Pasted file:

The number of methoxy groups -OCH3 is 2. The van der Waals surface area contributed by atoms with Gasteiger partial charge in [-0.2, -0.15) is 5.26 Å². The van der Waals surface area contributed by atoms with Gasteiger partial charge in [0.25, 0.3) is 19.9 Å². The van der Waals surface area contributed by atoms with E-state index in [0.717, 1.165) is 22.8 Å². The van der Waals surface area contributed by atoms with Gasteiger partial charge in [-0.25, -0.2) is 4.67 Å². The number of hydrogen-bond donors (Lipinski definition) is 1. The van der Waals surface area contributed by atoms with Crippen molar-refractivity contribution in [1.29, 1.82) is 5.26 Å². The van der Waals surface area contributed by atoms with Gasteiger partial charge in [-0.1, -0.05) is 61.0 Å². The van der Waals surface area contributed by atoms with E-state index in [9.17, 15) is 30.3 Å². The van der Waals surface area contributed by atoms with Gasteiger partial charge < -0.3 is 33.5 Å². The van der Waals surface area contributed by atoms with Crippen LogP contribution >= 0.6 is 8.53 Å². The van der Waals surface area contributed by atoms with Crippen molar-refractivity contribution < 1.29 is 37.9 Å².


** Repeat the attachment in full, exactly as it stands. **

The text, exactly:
The number of methoxy groups -OCH3 is 2. The van der Waals surface area contributed by atoms with Gasteiger partial charge in [-0.2, -0.15) is 5.26 Å². The van der Waals surface area contributed by atoms with Gasteiger partial charge in [0.25, 0.3) is 19.9 Å². The van der Waals surface area contributed by atoms with E-state index in [0.717, 1.165) is 22.8 Å². The van der Waals surface area contributed by atoms with Gasteiger partial charge in [-0.25, -0.2) is 4.67 Å². The number of hydrogen-bond donors (Lipinski definition) is 1. The van der Waals surface area contributed by atoms with Crippen molar-refractivity contribution in [1.29, 1.82) is 5.26 Å². The van der Waals surface area contributed by atoms with Gasteiger partial charge in [-0.1, -0.05) is 61.0 Å². The van der Waals surface area contributed by atoms with E-state index in [9.17, 15) is 30.3 Å². The van der Waals surface area contributed by atoms with Gasteiger partial charge < -0.3 is 33.5 Å². The van der Waals surface area contributed by atoms with Crippen LogP contribution >= 0.6 is 8.53 Å². The van der Waals surface area contributed by atoms with Crippen molar-refractivity contribution < 1.29 is 37.9 Å².